Learning to Successfully Manage Inventory in ERP Implementations


Learning to Manage Your Inventory Efficiently

One of the primary reasons a business implements an ERP system is to better manage inventory – in an attempt to reduce inventory and improve customer satisfaction. Why then do companies frequently reporting dissatisfaction with ERP implementations?

A report on zdnet.com about a research survey conducted by Panorama Consulting Solutions shows that some 60% of ERP implementations realized less than half the expected benefits from their ERP implementation.

I am not here to give reasons for these failures – there is already plenty of advice out there. Instead, I want to focus on an area of the ERP system where a company can realize real pay-back from the ERP system – as well as improve business processes.

In many companies, it’s realistic to imagine that there is a lot of capital tied up in inventory. If this capital can be freed up for use elsewhere, it can have a real impact on cash-flow and investment in the company growth. Further benefits are then realized through customer satisfaction and loyalty as long as the reduced inventory does not impact service levels to the customers.

In this series, I’ll bring some clarity to the key factors that will influence the success of the ERP with respect to inventory control and customer satisfaction. In this instalment I cover the somewhat mundane but often over-looked prerequisites.

Making Sure You Get Your Inventory Setup Properly

The first key to a successful ERP implementation is having the right information in the right place when you need it. This is especially important in a manufacturing environment where the delivery of your finished products depends on the accuracy within all the components that are used in production.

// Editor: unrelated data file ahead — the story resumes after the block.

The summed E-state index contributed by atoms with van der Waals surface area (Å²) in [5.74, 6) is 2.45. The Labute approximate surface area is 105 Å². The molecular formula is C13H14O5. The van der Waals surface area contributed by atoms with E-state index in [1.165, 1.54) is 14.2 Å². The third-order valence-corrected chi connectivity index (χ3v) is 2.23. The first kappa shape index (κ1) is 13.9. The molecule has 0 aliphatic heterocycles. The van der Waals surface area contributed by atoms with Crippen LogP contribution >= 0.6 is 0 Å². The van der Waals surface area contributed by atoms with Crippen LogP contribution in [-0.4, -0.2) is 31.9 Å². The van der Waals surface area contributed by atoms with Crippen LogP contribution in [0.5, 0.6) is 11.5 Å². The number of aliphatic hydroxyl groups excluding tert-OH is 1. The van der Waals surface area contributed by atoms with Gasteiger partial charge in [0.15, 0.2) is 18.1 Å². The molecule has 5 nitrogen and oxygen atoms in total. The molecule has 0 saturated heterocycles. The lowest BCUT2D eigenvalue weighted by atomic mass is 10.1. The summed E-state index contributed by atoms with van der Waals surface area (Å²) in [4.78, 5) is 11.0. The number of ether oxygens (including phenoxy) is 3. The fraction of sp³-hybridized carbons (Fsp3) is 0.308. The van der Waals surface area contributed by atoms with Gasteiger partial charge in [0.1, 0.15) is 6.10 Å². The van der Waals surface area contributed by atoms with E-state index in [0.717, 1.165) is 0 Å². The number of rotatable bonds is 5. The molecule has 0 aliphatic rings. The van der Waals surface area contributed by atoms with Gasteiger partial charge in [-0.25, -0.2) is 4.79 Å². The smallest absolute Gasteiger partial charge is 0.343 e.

If this is a new ERP implementation, this information will often be imported from another system or from spreadsheets populated by users with the internal knowledge.

The following information / data is required for any successful ERP implementation:

Minimum/Maximum Stock Levels

  • These are assigned at the warehouse level, and will often be used anywhere stock is held. If products are special order or made to order, then these should both be set to 0.

Economic Batch Quantity

  • The EBQ is used when suggesting recommended jobs or purchases. On manufactured goods, it may also be used when calculating the estimated cost of the labour component on the bill of materials.

Lead Time

  • This is the time it takes for a supplier to deliver goods after placing a PO (purchase order) with them. Wherever possible, you want to use proven lead times for this value. Setting this too high may result in excess inventory sitting in the warehouse because it was received a few weeks early. Setting it too tight may result in last minute calls looking for the goods to satisfy tomorrow’s production.
  • The lead time on production goods will be the longest critical path in a bill of material, which will depend on the component lead time, and when the operation is within the bill of materials. This is usually calculated by the ERP system on made-in products.

Manufacture Lead Time

  • This is the time it takes to manufacture a made-in product, from the time an order is placed to when it is available for picking, assuming all the components are in stock. This is usually calculated by the ERP system.

Dock To Stock

  • This is the time required to unload, process, and stock the product in the warehouse to have it ready for picking against orders. This may be a critical factor if the goods need to go through any kind of inspection process.

Batching Rules

  • This setting will determine how a product is “batched” when purchasing or producing and may be used in combination with min / max levels. In its simplest form, if a product is set Lot for Lot, then one is ordered for every one that is required. If a product is set for Multiples of EBQ, then the product will be ordered or produced in EBQ quantities only.

Gross Requirements Rule